“I was Christian but not part of any church,” Lynn says of his truck-driving days. “One night when I stopped to get fuel at a truck stop, an attendant cleaned the outside AND the inside of my windshield ― I took it as a sign that God was helping me see more clearly.”
Sharon says she always wanted to do mission work. She served in Tanzania with the Mennonites until the money ran out. “I came back to the U.S. and prayed and only 19 years later I heard about this position in South Sudan and applied. We’re excited to be going back to where we met 34 years ago.”
Sharon will be serving in education and reconciliation ministries in the war-torn country. Lynn will be serving in construction, building renovation and logistics.
Dr. Barbara Nagy, a pediatrician, is extending her service in Malawi, where she began serving at Nkhoma Hospital in 2003, having previously served 14 years in Zaire (now Democratic Republic of Congo).
“Malawi is one of the poorest countries in the world ― basic needs are difficult to meet,” says Nagy, noting that she became a Christian while praying with other teenagers for an end to the Vietnam War more than 40 years ago.
Nagy’s work as a public health consultant with the Church of Central Africa Presbyterian focuses on maternal health. “Maternal death threatens children,” she says, with one in 10 Malawian children not surviving to school age. During her decade of mission service, Malawi’s maternal death rate has declined 75 percent and the mortality rate of children under 5 has declined 85 percent.
“Perceptions of Malawians are changing,” she says, “and I’m so thankful for this.”
Kendall Cox is serving as director of education with Living Waters for the World (LWW), a ministry of the Synod of Living Waters that partners with communities around the world to install and maintain basic water filtration systems.
“Picture this,” she says, “you get up in the morning very thirsty, turn on the water tap and what comes out is brown with all kinds of things floating around in it. This is the reality for 768 million people around the world.”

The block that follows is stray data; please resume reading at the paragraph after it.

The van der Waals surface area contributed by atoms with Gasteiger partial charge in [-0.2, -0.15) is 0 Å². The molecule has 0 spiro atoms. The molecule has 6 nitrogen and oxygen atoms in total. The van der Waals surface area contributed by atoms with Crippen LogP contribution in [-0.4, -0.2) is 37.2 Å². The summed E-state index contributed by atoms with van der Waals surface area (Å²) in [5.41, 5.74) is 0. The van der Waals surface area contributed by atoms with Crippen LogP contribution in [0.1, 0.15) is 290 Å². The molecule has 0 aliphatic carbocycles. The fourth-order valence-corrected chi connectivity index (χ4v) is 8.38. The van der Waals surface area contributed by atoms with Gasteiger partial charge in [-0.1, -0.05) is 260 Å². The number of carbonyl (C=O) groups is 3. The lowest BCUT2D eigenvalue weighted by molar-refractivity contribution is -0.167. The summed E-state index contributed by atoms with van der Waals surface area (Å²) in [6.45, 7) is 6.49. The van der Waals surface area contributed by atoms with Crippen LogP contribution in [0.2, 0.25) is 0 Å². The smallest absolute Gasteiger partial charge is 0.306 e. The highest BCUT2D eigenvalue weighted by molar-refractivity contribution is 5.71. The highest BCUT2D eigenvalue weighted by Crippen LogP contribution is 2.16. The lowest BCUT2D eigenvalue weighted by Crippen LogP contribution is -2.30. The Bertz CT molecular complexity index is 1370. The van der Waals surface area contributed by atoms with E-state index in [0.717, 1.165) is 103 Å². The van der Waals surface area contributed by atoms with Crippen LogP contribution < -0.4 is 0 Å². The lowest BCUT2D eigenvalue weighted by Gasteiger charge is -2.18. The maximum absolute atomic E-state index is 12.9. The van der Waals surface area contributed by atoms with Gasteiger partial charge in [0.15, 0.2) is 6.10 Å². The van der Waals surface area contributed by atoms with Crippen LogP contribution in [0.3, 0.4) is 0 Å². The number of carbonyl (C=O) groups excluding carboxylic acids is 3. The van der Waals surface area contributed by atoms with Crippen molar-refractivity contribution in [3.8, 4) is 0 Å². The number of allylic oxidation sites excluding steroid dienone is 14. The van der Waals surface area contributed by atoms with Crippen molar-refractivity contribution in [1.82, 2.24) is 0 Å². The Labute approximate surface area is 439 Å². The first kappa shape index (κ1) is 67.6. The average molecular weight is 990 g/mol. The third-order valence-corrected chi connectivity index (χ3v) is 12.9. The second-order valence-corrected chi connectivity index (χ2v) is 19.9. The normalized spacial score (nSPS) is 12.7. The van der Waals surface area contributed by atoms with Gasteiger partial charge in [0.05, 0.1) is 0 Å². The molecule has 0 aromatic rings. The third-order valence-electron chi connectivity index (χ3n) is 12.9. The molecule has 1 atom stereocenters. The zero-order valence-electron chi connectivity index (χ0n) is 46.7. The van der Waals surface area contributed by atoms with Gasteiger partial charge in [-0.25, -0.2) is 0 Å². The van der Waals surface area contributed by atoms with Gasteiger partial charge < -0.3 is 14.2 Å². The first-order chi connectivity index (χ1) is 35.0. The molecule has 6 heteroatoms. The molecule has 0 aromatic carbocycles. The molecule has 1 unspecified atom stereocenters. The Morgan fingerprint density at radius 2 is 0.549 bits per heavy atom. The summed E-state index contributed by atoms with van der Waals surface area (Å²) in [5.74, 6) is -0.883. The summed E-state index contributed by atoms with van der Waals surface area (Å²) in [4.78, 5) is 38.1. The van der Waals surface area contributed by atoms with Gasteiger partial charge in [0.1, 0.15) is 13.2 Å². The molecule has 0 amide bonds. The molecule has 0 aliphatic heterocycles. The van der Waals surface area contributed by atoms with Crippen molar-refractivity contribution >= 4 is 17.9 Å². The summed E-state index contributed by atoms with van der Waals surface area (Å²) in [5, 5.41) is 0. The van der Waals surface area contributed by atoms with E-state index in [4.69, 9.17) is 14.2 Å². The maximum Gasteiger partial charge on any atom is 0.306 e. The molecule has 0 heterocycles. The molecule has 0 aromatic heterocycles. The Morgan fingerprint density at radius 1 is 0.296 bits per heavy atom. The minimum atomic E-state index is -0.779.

Cox, who previously served in Botswana with the Peace Corps, adds that “not only is the water not safe, neither is the journey find safe water, a chore which falls mostly to women and children. One gallon of water weighs eight pounds. LWW seeks to lighten that burden.”
LWW supervises installation of the water purification systems ― there are currently 641 systems operating in 25 countries ― and trains teams to maintain them and also includes basic health and hygiene training in its partnerships. “God is at work in the world through this ministry,” Cox says.
The Rev. Andy Smothers is traveling to Zambia through a two-year fellowship sponsored by New York’s Madison Avenue Presbyterian Church to train lay pastors ― a critical need in that country as the church grows far faster than the supply of ordained pastors. He will serve through the Theological Education by Extension (TEEZ) program in Kitwe, a PC(USA) partner institution there.
Smothers says he was first drawn to mission service 20 years ago and eventually served short-term stints in Haiti and Ecuador. “Throughout my career I have felt the tension between overseas and congregational ministry,” he says. “The call to Madison Avenue gives me both,” he says of the fellowship, which includes one year with the congregation and the year in Zambia.
Smothers leaves Aug. 30 and says he is looking forward to teaching Zambian lay leaders “education appropriate to the contexts in which they will serve and service appropriate to their gifts.”